“Sanity prevailed.” That's how one fund formation lawyer summed up the Alternative Investment Fund Managers directive developments this week.
The European Parliament and Council compromised Tuesday on language over the controversial AIFM directive's “passport” rules, a provision that would allow third-party fund managers to market private equity funds to European Union member states.
Passports will be available to private equity managers from outside the EU provided they and the countries where they are based meet certain criteria including disclosures on pay structures. Non-EU countries would also need to sign common rules that will be set by the incoming European Securities and Markets Authority (ESMA), which will be based in Paris as of January 2011. The agreement determined that ESMA will have emergency powers to shut down a fund after a decision by the EU finance minister decides it poses a threat to the stability of the financial system.
While many of the incoming requirements will be onerous for private equity firms depending on their size and structure, it could have been much worse.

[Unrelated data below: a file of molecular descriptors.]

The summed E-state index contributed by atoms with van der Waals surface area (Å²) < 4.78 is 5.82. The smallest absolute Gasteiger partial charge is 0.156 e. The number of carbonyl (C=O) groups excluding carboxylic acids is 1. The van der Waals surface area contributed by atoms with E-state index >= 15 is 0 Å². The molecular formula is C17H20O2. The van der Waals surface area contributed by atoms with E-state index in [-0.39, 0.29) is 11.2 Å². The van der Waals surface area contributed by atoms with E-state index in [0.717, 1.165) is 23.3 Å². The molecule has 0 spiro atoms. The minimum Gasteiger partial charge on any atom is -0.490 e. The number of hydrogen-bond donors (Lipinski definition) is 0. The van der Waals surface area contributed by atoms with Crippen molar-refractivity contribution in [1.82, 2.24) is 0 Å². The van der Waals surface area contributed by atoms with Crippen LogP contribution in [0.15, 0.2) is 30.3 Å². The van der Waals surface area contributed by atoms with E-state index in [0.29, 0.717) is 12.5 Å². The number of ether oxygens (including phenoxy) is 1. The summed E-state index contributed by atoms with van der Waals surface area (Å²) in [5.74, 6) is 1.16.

The current agreement is “a major improvement on what it might have been,” said Simon Walker, chief executive of the BVCA, in a statement. However, the directive is “defective” and many sections in the agreed text are “ambiguous, inconsistent or incoherent,” added Walker.
“We will need to keep a close eye on ESMA and the European Commission to make sure they do not overburden the EU passport with too much costly red tape or try to restrict funds from being marketed in the EU,” said Syed Kamall, Conservative MEP for London and European Conservatives and Reformists group chief negotiator on the directive, in a statement.
“This is not a perfect proposal but hopefully we can all live with it,” added Kamall.
Once passed, the directive would take effect early next year and have to be implemented by all 27 EU member states by early 2013, with passport rules coming into effect in 2015.
The agreed text is set to be voted into law in mid-November during a plenary session of parliament.
However, while passport access is being granted, there are a host of issues that must be sorted, including registration and disclosure issues, as well as increased capital requirements.
Additionally, the role of ESMA will be new territory for managers in what is essentially an added layer of red tape.
And under the rules, the new national regimes will expire in 2018. What then?
It's been a long process getting here and there is much still to be decided. But on the important issue of the passport, the private equity industry now has its answer. Europe is open for business.